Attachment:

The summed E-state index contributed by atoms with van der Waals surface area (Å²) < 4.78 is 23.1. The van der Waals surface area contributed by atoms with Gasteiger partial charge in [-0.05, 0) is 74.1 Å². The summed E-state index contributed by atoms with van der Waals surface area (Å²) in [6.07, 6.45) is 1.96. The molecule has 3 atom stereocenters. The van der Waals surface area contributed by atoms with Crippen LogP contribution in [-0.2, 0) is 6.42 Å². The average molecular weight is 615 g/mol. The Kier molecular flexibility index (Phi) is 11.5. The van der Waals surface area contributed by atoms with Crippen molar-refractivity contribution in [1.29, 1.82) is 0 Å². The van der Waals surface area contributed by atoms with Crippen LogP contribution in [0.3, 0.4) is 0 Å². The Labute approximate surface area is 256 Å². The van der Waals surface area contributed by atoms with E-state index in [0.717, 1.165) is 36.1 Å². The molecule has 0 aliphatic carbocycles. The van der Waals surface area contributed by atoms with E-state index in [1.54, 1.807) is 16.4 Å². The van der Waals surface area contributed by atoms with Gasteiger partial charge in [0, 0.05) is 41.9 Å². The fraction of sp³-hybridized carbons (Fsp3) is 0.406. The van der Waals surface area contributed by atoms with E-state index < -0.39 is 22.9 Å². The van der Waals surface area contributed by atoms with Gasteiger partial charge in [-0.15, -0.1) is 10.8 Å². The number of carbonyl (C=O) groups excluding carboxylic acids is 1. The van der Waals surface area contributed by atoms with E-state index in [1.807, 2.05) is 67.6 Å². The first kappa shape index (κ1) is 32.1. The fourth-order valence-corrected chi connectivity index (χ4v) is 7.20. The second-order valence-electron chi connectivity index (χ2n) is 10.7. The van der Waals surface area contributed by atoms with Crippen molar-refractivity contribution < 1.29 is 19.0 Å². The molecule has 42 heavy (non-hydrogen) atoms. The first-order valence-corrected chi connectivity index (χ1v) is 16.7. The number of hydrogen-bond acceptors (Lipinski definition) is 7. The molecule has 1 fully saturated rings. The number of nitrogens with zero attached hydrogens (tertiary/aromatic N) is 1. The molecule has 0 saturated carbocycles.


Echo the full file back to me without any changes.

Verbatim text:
The summed E-state index contributed by atoms with van der Waals surface area (Å²) < 4.78 is 23.1. The van der Waals surface area contributed by atoms with Gasteiger partial charge in [-0.05, 0) is 74.1 Å². The summed E-state index contributed by atoms with van der Waals surface area (Å²) in [6.07, 6.45) is 1.96. The molecule has 3 atom stereocenters. The van der Waals surface area contributed by atoms with Crippen LogP contribution in [-0.2, 0) is 6.42 Å². The average molecular weight is 615 g/mol. The Kier molecular flexibility index (Phi) is 11.5. The van der Waals surface area contributed by atoms with Crippen molar-refractivity contribution in [1.29, 1.82) is 0 Å². The van der Waals surface area contributed by atoms with Crippen LogP contribution in [0.3, 0.4) is 0 Å². The Labute approximate surface area is 256 Å². The van der Waals surface area contributed by atoms with E-state index in [0.717, 1.165) is 36.1 Å². The molecule has 0 aliphatic carbocycles. The van der Waals surface area contributed by atoms with E-state index in [1.54, 1.807) is 16.4 Å². The van der Waals surface area contributed by atoms with Gasteiger partial charge in [0, 0.05) is 41.9 Å². The fraction of sp³-hybridized carbons (Fsp3) is 0.406. The van der Waals surface area contributed by atoms with E-state index < -0.39 is 22.9 Å². The van der Waals surface area contributed by atoms with Gasteiger partial charge in [-0.15, -0.1) is 10.8 Å². The number of carbonyl (C=O) groups excluding carboxylic acids is 1. The van der Waals surface area contributed by atoms with E-state index in [1.807, 2.05) is 67.6 Å². The first kappa shape index (κ1) is 32.1. The fourth-order valence-corrected chi connectivity index (χ4v) is 7.20. The second-order valence-electron chi connectivity index (χ2n) is 10.7. The van der Waals surface area contributed by atoms with Crippen molar-refractivity contribution < 1.29 is 19.0 Å². The molecule has 42 heavy (non-hydrogen) atoms. The first-order valence-corrected chi connectivity index (χ1v) is 16.7. The number of hydrogen-bond acceptors (Lipinski definition) is 7. The molecule has 1 fully saturated rings. The number of nitrogens with zero attached hydrogens (tertiary/aromatic N) is 1. The molecule has 0 saturated carbocycles.